Fit for the Firefight
04 December 2021
Norfolk, Virginia --
The Vietnam War was in full force. It was a costly war that would take the lives of 2,559 Sailors. It was a war that would cost a total of 58,220 American service members. While it's impossible to quantify the value of even a single life, we take pride in knowing each one of these people laid down their lives for their country.
It’s easy to assume all the lives lost in the heat of battle - typical imaginings of our men far from home—fighting in a war unlike any other in the jungles of Vietnam.
Those assumptions weren’t always the case.
On the morning of July 29, 1967, USS Forrestal (CVA-59), operating in the Gulf of Tonkin, commenced air operations in preparation for the launching of a 24-plane alpha strike. At 1050, a McDonnell F-4B Phantom II aircraft began pre-flight procedures.
Suddenly, multiple electronic malfunctions on the aircraft caused one of its four 5-inch Mk-32 "Zuni" unguided rockets to fire across the flight deck, striking another aircraft, tearing it to shreds, and rupturing its fuel tank. The fuel bled from the Douglas A-4E Skyhawk and sprayed the surrounding area, creating a pool below.
One spark was all it took to ignite the fuel, creating an inferno that caused a chain reaction of nine bomb explosions across the flight deck.
The disaster lasted 18 hours, crippled the ship and claimed 134 lives. Compare that to the numbers above: more than 5% of all Navy lives lost in the Vietnam conflict were due to this one event.
“I’ve heard different people say, ‘everybody in the Navy is a [damage controlman],’” said Damage Controlman 1st Class Brent George, an instructor at Farrier Firefighting School. “That is not true, but everybody in the Navy, absolutely 100%, is a firefighter.”
During basic training, Sailors are exposed to the fundamentals of shipboard firefighting - one of the many classes during the seven weeks of boot camp. While there, Sailors learn about the Forrestal and watch video clips from the actual fire. It's a harrowing moment that forces Sailors-in-the-making to witness a firsthand account of the dangers they may face serving aboard a ship.
The fundamentals learned at Recruit Training Command create the foundation on which all Sailors must build their knowledge of firefighting and damage control. It's a building block on a journey to live on a ship and learn to protect Navy lives and assets.
This is Farrier Firefighting School’s mission.
Named for the heroic deeds of Chief Aviation Boatswain's Mate (Handling) Gerald Farrier, who led one of the fire parties during the initial moments of the Forrestal disaster, this school serves the critical need of more advanced firefighting and damage control training. During the training, Sailors are exposed to simulations designed to recreate real shipboard emergency scenarios.
“When you get sent to your ship, you learn more and more,” said George. “When you come here, you take that stuff that you learned from your ship and you can put it into action. Here, you actually get to put the water on the fire.”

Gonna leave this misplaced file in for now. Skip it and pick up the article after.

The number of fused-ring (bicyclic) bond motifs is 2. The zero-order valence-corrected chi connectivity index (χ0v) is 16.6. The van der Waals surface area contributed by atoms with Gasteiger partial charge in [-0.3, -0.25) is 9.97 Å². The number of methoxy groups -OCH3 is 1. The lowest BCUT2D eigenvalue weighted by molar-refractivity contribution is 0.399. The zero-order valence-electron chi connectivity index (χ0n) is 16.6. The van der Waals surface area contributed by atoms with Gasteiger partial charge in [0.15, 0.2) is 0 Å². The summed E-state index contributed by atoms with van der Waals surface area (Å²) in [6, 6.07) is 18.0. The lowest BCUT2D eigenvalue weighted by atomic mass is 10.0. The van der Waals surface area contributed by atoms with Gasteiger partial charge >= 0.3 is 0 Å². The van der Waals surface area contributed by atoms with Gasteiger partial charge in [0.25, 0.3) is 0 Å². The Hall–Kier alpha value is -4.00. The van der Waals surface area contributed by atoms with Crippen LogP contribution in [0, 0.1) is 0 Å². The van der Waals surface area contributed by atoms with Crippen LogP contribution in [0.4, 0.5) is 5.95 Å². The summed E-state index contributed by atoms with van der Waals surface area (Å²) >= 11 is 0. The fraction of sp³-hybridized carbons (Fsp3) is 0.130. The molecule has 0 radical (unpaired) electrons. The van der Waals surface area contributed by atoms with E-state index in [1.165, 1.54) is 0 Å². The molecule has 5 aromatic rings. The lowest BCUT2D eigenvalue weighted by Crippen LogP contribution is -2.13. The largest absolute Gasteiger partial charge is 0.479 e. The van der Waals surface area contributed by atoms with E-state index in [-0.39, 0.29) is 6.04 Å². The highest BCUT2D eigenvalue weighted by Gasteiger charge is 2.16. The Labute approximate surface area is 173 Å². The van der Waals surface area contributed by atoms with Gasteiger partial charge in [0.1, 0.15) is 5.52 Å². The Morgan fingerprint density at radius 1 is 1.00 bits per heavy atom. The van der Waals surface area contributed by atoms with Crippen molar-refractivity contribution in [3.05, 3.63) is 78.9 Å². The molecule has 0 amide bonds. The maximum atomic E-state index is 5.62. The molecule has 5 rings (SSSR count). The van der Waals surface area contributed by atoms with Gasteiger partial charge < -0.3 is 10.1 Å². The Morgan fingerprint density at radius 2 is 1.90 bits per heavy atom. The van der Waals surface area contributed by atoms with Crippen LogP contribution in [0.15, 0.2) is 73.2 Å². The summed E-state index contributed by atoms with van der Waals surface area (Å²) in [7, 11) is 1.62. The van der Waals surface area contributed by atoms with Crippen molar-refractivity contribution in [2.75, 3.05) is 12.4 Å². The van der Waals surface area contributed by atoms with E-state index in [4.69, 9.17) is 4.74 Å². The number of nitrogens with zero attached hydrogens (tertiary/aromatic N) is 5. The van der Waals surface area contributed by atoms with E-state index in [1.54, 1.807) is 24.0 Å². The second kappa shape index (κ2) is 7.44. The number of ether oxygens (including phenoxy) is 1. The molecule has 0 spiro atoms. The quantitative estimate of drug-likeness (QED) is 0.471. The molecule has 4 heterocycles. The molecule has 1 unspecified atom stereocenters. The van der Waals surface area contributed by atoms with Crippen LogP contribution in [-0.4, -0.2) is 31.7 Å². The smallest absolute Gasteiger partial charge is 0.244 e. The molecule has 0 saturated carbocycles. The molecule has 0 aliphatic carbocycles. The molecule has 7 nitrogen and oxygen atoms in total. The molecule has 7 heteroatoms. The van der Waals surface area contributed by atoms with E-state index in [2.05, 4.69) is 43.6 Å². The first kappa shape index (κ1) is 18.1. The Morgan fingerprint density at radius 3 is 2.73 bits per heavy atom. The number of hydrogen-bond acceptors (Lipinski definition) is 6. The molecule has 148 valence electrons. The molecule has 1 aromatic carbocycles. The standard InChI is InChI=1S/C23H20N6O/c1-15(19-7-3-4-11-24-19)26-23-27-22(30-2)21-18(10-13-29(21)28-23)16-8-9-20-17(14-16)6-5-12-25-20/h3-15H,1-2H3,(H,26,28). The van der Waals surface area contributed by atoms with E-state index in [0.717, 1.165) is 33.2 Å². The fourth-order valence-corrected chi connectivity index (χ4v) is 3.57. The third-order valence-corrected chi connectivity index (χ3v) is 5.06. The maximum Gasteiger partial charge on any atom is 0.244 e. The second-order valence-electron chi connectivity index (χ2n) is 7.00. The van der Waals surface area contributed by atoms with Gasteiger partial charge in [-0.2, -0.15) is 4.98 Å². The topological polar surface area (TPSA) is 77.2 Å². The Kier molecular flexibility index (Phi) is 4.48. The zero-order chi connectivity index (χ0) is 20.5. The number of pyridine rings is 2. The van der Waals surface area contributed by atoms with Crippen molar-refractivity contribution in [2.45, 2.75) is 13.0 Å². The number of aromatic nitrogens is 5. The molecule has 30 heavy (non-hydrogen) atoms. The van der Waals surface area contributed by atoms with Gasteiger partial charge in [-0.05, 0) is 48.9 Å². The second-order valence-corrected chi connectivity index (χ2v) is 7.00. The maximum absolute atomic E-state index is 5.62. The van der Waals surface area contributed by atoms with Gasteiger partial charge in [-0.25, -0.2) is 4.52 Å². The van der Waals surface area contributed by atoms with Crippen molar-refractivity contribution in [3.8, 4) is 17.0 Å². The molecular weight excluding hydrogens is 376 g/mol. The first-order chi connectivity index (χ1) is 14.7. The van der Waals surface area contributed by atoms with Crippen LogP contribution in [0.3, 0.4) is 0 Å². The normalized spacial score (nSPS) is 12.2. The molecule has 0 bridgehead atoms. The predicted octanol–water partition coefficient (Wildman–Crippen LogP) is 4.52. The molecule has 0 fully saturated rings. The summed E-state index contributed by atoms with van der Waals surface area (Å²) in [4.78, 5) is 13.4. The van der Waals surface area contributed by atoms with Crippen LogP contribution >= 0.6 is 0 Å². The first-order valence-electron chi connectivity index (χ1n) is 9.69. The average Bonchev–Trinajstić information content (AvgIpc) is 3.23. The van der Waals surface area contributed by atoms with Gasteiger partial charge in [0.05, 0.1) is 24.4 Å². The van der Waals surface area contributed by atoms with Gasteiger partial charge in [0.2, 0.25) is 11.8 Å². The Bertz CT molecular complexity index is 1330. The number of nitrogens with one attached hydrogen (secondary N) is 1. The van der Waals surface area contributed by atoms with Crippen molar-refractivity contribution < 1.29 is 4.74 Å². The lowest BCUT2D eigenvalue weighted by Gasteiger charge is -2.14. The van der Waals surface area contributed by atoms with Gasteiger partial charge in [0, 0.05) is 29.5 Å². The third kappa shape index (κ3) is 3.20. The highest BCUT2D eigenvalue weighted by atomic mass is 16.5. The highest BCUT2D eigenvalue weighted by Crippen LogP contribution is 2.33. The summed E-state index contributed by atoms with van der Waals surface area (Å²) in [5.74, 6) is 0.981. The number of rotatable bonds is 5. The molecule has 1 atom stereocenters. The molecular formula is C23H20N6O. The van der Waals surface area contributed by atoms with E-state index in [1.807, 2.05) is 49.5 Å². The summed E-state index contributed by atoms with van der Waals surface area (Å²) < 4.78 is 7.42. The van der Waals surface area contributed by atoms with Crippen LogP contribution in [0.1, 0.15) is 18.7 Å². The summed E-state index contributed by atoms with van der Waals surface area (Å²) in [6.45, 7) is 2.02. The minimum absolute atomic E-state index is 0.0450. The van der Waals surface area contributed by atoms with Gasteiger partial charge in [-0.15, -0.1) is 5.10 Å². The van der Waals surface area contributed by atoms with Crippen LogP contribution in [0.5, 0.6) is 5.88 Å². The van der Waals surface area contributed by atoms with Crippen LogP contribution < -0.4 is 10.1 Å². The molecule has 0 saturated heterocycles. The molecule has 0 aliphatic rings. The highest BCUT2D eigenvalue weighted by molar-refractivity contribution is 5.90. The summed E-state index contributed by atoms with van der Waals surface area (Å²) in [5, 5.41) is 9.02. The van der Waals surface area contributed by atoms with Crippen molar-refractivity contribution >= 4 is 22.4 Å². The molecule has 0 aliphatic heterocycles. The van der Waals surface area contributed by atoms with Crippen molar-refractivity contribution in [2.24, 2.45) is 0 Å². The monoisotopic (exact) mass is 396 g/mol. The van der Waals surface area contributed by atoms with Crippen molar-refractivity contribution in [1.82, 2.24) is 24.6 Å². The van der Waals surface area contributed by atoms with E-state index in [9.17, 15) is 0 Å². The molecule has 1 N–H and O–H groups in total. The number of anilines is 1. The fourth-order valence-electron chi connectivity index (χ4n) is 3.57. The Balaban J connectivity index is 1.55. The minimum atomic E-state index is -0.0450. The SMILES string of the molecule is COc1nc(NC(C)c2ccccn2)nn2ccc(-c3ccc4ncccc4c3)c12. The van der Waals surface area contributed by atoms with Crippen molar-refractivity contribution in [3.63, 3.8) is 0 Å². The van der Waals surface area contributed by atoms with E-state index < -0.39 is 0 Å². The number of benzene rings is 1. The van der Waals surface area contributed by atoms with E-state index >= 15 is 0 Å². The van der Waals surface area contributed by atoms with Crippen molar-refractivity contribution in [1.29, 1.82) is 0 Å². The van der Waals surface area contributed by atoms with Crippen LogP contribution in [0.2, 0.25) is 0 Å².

There is little that can substitute the value of realistic simulation when it comes to training. At Farrier, Sailors attend the school to face different classes of fire inside mock-ship compartments that reach temperatures of around 200 degrees.
“It really puts it into perspective for them what it would be like to fight a main-space fire,” said George. “We’re talking about 200 degrees. That is nothing compared to some of the temperatures you could see inside an actual main space. It is hot! Even though we're instructors, we still are in the hot spaces with the students the whole time, sometimes even longer.”
Most training courses run the entire day for about a week. They start early, especially in the summer, to avoid the naturally higher temperatures of the Virginian sun. The spaces get hot enough without the help of the southern climate.
“Students leave here with a better sense of knowledge of how to combat various classifiers with the appropriate agents,” said Chief Damage Controlman Kelly Blum, Senior Instructor, Farrier Firefighting School. “[They learn to] think outside the box. Not every situation is a perfect situation. We're always open to new ideas here at Farrier when they come up with them. It surprises us, but we push it forward to the fleet to give it more tools for their toolbox.”
In this way the school acts as a sort of feedback loop. On one hand, the school sees 10,000 to 15,000 students a year - training them and equipping them with the knowledge and fundamentals needed to properly manage or take part in a repair lockers aboard a ship. On the other hand, students can sometimes provide new insights into shipboard firefighting, which can make a real difference on a fleet-wide level.
“The fundamentals of firefighting are generally the same: put wet stuff on hot stuff,” said Lt. Natalie Harper, Officer in Charge, Farrier Firefighting School. “There is a little more science behind it; we understand a little bit more, and the training has changed. Ten years ago, they used to just burn diesel fuel in a pit and put water on it. Now, it's a little bit more controlled. We have more safeties in place, but the fundamentals are all still there. Ultimately, I would definitely feel comfortable going back to a ship with any of these Sailors.”